In this lesson, we are describing a form of blindness caused when the occipital lobes do not create a picture, usually due to damage, most commonly from a stroke.
The terms blindness and cortical blindness are used broadly in a way that can cover a range of visual disabilities, and so we have avoided using both these terms.
Please review our lesson 6a where we explain hemianopia. The complete absence of vision we are explaining in this lesson is essentially a double hemianopia, so both sides are affected, leaving no vision.
What does this look like compared to typical vision? That is a very difficult question to answer.
Describing the absence of anything is always going to be tricky.
Looking straight ahead, what do your surroundings behind you look like? This question is really to show you that you can't describe something that is not there.
Normally in our lessons we try to show images of what a visual impairment looks like compared to typical vision, but we can't show you what complete absence of vision looks like.
As we explained in lesson 3b, the visual information from the eyes travels first to an area in the occipital lobes called V1, where the detail of the picture is created. Then colour is added, and movement and the many other elements that create our visual world as described through our previous lessons.
If there is no picture at all, then there is nothing for all the other elements that create our visual world to be added to, so there is no vision...or is there?
For a long time it was though that damage to the V1 area of the brain on both sides (bilateral) meant no picture and no vision, until a man called George Riddoch made some fascinating discoveries.
These are explained in lesson 6b on blindsight. A number of people who have had this type of complete absence of vision somehow have been able to see movement, but without knowing. Hence the term 'blind-sight'. This is because a different sort of vision is created in another part of the brain when there is movement. George Riddoch has his name attached to the conscious perception of the movement. This is well described here...
There was a case of a child who suffered a brain injury as a baby that resulted in complete absence of vision... yet as he grew up, he seemed to gain pretty good sight, including seeing colours...even though there was no picture created in his mind to 'colour in'. His brain had incredibly created new pathways to connect different working parts of the brain, and made a different but very effective alternative system of vision. It was only when the boy was struggling with reading that tests showed V1 was completely dysfunctional.
Such cases show us how remarkable the human brain is.
Anosognosia / Anton Syndrome
Anosognosia means without knowledge of a disease.
There are cases where people have this complete absence of vision, but are unaware they can't see.
The first known case dates back over two thousand years when the Roman Philosopher Seneca describes a slave in his household, who on becoming suddenly blind 'denied her illness and argued irrationally about room darkness, constantly asking attendants to change her quarters'. https://pubmed.ncbi.nlm.nih.gov/29979335/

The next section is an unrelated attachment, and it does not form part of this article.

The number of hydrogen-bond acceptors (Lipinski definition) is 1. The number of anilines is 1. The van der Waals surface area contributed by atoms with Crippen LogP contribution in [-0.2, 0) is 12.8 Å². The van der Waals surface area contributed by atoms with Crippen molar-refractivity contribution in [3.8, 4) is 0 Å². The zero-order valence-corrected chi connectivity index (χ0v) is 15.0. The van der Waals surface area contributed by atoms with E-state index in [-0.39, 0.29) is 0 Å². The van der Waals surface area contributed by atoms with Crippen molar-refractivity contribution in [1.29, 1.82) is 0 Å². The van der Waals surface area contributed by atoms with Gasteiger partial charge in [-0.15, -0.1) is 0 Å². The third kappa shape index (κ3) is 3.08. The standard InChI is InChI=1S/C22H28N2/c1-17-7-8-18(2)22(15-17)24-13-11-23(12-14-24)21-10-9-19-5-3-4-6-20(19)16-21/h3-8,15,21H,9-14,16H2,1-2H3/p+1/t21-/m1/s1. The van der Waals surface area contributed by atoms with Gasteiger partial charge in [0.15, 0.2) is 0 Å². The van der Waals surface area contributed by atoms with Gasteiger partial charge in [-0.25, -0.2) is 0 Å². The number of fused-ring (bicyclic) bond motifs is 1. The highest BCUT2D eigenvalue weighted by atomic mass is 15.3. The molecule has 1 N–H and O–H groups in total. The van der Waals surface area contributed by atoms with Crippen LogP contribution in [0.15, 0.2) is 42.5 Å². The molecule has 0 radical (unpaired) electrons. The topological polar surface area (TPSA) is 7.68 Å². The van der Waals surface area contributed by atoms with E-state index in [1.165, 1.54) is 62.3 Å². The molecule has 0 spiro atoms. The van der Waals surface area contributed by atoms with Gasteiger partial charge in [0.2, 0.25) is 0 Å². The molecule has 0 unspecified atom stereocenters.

This unawareness of the absence of vision is called Anton Syndrome. It is extremely rare. Different definitions describe patients who are adamant they can see, when the evidence clearly shows they have a complete absence of vision. This is different from blindsight and Riddoch Syndrome (lesson 6b) where people can evidence conscious vision for the moving world - whether it is they or their surroundings that are moving, by correctly describing what they see or avoiding obstacles as they move.
Complete occipital absence of vision is most commonly due to a stroke or traumatic head injury. It is quite rare, and preservation of a small central island of vision probably due to a bit of surviving visual brain that may be supplied by a different blood vessel (visual field constriction lesson 6f), or absence of just once quarter of the visual field (quadrantanopia lesson 6e) or half the visual field (hemianopia lesson 6a) are much more common.
Some adults who are totally blind owing to profound injury to both occipital lobes remain able to use their 'blindsight' to detect the emotions of others through their facial expressions. This is likely because the automatic reflex brain that protects us kicks in at birth to allow infants to respond to their mothers, another fundamental protective reflex. We know of some children who sometimes return smiles despite not having any detectable vision due to occipital lobe injury, probably for the same reason. See links below if you are interested to learn more about affective blindsight.
Support for complete absence of vision is typically similar to the support for people who are completely eye blind.
Before moving on please check that you have understood:
Next Lesson: Level 7a CVIs Movement & Dorsal - Dyskinetopsia
Further reading is not necessary to proceed, but if interested you may find the following enjoyable:
Blindsight Newspaper Feature. Our introduction to a story on 'the blind woman who saw rain', explaining a little more about blindsight and Riddoch Syndrome.
Child with 'More than Blindsight' Paper. This is the child we described in the lesson, explaining his extraordinary story in more detail.
Lesson 3h Reflex Vision
What Is CVI? Blindsight Explaining what blindsight is and how it is experiences by people differently.
Newsletter 21 Working Together & Sharing
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